And, if you lay aside all the VALID mathematician and scientist lingo, below is an example of what "normal" computer users encounter on a daily basis. I sometimes wish Windows would stop the "rounding off" crap (that's what I call it). I for one would never quote a 6.75 GB number - useless drivel...

6. ## Re: Unit Converter

Al

I'm not sure what point you're making! Are you saying that the total should have been to two decimal places also, rather than the three significant figures which all three values had?

Surely the information for the end user should have been:
"Your hard disk is getting dangerously short of free space, and you ought to buy another (or a bigger) one before installing any new Microsoft product"!

John

7. ## Re: Unit Converter

I knew I probably shouldn't have jumped in at this point, John. Sorry for the confusion. My only point was that the red-boxed numbers are of no use to ME and I would never quote them to anyone as they are too "rounded off" for MY tastes, i.e. 1,024 x 1,024 x 1,024. For example, in a recent thread about my work with TrueImage, I would have said that "...my backup consisted of 7,258 megabytes..." (MY way of rounding off). I guess, fearful of confusing things more, that I prefer "true numbers" but in spite of that I tend to round off somewhat. Whew, I think I'll quit for now and go take my morning shower <img src=/S/grin.gif border=0 alt=grin width=15 height=15>...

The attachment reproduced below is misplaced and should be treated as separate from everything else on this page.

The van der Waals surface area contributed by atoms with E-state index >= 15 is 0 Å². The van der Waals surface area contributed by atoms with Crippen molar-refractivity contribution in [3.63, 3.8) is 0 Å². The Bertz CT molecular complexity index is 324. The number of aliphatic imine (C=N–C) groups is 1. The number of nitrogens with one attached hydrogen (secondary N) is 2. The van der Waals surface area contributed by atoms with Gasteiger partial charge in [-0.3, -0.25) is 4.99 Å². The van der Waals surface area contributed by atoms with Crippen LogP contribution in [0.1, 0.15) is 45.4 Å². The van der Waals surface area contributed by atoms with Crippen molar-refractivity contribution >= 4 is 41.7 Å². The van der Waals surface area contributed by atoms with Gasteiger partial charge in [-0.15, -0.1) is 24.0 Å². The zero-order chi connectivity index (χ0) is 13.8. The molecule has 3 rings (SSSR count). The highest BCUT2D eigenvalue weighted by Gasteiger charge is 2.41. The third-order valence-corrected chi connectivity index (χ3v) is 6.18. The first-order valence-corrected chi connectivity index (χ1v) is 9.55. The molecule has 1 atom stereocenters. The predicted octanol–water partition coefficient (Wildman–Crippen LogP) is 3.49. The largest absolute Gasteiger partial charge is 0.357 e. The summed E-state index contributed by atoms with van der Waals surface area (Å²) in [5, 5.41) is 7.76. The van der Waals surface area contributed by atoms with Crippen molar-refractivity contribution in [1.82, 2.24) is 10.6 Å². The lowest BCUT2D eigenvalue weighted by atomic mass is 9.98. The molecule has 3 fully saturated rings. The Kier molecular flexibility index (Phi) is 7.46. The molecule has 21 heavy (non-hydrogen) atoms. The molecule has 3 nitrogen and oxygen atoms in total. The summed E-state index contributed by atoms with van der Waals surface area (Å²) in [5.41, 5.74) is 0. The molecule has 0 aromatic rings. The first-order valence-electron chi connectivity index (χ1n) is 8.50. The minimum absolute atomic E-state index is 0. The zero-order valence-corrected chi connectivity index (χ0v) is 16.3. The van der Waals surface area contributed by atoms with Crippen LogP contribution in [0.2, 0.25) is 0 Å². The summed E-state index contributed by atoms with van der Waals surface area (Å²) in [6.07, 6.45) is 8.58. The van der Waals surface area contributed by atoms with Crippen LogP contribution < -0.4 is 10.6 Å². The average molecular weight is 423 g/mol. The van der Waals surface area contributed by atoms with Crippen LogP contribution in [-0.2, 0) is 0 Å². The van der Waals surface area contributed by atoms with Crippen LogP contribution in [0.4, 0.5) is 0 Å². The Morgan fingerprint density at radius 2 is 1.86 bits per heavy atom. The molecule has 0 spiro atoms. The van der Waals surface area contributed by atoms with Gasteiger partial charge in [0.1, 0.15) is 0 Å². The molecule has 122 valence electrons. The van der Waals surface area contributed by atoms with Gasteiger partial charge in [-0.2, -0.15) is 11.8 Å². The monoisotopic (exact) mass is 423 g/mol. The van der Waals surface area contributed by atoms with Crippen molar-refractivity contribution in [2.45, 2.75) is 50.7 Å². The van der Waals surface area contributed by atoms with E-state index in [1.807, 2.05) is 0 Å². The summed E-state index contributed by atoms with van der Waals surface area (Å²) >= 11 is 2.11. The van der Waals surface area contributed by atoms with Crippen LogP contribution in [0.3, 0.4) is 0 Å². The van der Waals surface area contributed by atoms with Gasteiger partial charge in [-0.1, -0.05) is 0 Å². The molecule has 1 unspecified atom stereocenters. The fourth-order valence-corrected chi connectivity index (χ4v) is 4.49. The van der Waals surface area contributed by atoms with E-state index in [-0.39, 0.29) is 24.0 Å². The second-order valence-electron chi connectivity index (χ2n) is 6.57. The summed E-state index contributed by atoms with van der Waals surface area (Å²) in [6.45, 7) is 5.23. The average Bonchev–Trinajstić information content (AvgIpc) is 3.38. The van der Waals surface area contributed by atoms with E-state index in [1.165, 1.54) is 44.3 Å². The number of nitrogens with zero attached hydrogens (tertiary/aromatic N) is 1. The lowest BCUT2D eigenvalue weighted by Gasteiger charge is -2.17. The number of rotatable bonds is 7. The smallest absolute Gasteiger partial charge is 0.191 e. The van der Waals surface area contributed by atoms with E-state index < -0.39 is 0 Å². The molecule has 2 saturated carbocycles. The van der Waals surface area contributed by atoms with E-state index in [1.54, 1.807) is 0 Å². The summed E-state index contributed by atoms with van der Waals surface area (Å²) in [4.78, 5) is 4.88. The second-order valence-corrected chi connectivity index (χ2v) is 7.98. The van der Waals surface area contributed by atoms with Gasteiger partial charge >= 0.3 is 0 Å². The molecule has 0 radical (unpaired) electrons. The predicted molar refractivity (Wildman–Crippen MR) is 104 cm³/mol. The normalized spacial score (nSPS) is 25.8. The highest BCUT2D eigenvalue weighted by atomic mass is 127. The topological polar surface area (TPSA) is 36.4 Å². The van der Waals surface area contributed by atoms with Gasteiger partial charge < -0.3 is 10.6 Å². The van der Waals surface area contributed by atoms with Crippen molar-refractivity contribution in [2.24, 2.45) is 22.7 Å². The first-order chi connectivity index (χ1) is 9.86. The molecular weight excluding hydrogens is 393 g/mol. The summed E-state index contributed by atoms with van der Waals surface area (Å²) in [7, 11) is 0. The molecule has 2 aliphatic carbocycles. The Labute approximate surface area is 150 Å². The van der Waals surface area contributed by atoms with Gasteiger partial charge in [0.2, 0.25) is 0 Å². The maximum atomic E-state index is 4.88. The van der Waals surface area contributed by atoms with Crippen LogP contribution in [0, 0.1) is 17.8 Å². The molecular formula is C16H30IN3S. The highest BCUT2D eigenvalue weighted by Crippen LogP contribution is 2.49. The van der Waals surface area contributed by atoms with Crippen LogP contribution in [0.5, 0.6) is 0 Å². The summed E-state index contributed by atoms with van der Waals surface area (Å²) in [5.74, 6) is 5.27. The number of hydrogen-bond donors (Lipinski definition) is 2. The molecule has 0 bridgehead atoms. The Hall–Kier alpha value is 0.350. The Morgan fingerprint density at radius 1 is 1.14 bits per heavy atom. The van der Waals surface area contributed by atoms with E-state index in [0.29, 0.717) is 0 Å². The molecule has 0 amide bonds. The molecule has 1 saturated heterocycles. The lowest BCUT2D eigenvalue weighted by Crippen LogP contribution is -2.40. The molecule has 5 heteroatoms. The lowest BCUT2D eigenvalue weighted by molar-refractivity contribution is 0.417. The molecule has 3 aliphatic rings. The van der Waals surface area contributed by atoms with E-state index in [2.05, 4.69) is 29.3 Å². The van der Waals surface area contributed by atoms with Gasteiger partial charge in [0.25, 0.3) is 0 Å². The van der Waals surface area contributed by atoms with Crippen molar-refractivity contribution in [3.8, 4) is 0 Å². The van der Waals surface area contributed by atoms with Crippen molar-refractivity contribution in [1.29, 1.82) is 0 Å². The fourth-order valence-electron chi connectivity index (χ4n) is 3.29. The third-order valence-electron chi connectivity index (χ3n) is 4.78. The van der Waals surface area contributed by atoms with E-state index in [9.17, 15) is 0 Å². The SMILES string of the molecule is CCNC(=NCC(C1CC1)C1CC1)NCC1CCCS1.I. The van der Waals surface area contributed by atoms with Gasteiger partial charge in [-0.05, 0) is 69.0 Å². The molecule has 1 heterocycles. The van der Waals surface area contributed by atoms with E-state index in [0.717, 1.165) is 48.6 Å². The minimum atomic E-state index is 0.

8. ## Re: Unit Converter

John

I mentioned the anomoly of the lower case "k" at the bottom of my post. I suspect it originates from the fact that the kilogram is actually a base SI unit - not the gram, which might seem more logical. Like the metre and the second, this base unit is all lower case, hence "kilogram".

Prefixes like deci, deka, hecto are not approved SI prefixes and are therefore not the subject of the those (or any?) standards. SI units are prefixed only by intergal powers of 10

9. ## Re: Unit Converter

Alan

> SI units are prefixed only by integral powers of 10

10. ## Re: Unit Converter

John